Social media and TV: An opportunity for brands from @brandwatch
Recently, the hot topic in the social world has been social media and TV. And for good reason; this year, social media activity during the Super Bowl was reportedly 3 times higher than in 2012 and, in February, Twitter bought TV analytics company BlueFin Labs, demonstrating that they are serious about TV and how it ties in with Twitter.
Dual screening – that is, using a smartphone, tablet or laptop whilst watching television – is now commonplace. According to Nielsen, in Q3 2011, 68% of tablet users and 63% of smartphone users said they use their mobile device several times a week or more whilst watching TV.
Twitter has found that during peak TV shows, almost 40% of tweets are related to TV, and that 60% of users have tweeted while watching TV at some time or another.
We at Brandwatch recently decided to take a look at those tweets to understand why people are using dual screens, how common it really is and which TV shows are taking advantage of the trend. We analysed tweets about 50 top UK and US TV shows over the course of 2012 and found that viewers were 12 times more likely to tweet about TV shows during days when it was on air, compared to days when it was not broadcast.
Dual screening clearly presents an opportunity for both TV production companies and brands to engage with viewers on a deeper level than ever before. However, whilst some shows are gradually beginning to understand the potential of dual screening when it comes to advertising and engagement with audiences, many are still missing out on opportunities to capitalise on the trend. We found that less than half of the shows we looked at (43%) included an official hashtag on screen during broadcast, and that almost half (48%) seldom engaged with fans on Twitter.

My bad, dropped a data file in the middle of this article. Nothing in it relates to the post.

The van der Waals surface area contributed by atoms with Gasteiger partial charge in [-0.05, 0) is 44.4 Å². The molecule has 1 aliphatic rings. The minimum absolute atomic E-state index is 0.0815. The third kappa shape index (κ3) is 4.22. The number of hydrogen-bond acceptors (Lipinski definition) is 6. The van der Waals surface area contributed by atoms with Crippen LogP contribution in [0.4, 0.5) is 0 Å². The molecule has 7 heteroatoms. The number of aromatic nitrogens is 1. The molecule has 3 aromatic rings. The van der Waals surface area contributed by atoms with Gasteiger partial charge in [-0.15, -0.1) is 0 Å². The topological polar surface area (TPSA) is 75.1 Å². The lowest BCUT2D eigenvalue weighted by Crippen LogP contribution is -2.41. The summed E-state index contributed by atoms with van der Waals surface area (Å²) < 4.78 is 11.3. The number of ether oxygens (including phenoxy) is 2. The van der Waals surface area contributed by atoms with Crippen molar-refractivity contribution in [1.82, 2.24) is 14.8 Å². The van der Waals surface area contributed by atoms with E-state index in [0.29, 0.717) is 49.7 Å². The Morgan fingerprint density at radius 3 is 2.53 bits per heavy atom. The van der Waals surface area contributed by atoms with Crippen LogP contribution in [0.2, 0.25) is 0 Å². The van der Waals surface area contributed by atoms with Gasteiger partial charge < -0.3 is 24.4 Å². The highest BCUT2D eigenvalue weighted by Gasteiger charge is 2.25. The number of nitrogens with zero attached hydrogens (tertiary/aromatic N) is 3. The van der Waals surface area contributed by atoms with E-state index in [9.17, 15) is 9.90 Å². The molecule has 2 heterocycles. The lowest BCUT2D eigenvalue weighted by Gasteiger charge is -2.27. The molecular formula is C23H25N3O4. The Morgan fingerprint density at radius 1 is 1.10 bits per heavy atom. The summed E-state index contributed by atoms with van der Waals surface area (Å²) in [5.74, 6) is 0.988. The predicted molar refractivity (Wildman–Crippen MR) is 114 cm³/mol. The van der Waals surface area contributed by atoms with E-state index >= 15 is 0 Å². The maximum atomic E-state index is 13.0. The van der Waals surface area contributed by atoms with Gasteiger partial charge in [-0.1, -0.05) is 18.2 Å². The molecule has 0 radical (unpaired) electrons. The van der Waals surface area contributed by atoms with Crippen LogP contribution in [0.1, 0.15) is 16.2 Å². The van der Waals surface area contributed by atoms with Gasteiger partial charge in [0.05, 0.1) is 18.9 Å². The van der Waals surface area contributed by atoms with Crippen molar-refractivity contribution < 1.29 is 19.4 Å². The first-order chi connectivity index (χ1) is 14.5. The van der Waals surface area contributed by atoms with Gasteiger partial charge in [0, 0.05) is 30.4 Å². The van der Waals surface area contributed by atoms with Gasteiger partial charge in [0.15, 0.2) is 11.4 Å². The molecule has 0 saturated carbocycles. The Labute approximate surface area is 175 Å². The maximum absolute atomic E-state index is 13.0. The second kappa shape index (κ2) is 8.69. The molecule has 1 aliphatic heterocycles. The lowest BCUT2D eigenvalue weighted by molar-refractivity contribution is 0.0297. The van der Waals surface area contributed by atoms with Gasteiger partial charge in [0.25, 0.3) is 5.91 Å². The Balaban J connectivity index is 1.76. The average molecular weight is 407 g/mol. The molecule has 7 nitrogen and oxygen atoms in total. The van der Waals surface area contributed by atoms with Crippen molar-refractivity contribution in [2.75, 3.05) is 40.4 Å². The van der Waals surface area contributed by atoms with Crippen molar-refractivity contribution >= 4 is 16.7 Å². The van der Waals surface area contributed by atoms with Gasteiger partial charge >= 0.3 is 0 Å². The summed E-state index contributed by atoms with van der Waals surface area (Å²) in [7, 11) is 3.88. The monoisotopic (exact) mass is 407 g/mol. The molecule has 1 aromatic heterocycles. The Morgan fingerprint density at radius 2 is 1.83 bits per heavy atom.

Some shows are getting involved; The Voice, The Great British Bake Off and The Biggest Loser were particularly good at engaging with audiences during viewing, through the use of official hashtags and engagement with fans on Twitter. This pays off in terms of the numbers of followers of those accounts, and how engaged those followers are.
TV manufacturers are also seizing the opportunity, developing TVs with more interactivity and built-in ‘double screens’. Other technology is also being developed, such as the Dish Explorer iPad App, which acts as a second screen, allowing users to see popular and trending shows, and to join in with conversation on Facebook and Twitter.
TV is now more interactive than ever before, and the potential benefits to brands are huge. Some brands are already taking advantage of this, and this trend looks set to continue. For example, Yeo Valley’s rapping farmers ad drove traffic to the brand’s social media pages, in order to encourage newsletter sign-up. As a result, they saw a 15% uplift in sales, and a 71% increase in share of voice.
However brands need to think carefully about the type of content they are offering and their strategy. For example, sport and reality TV shows suit dual screening experiences very well, whereas dramas – were the viewer may be more involved in a more complex or involved plot – are less suited, making the likelihood of viewers engaging in a brand experience smaller. But with careful planning and well thought-out content, dual screening can mean more engaged viewers and, therefore, greater opportunities for brands to connect with them.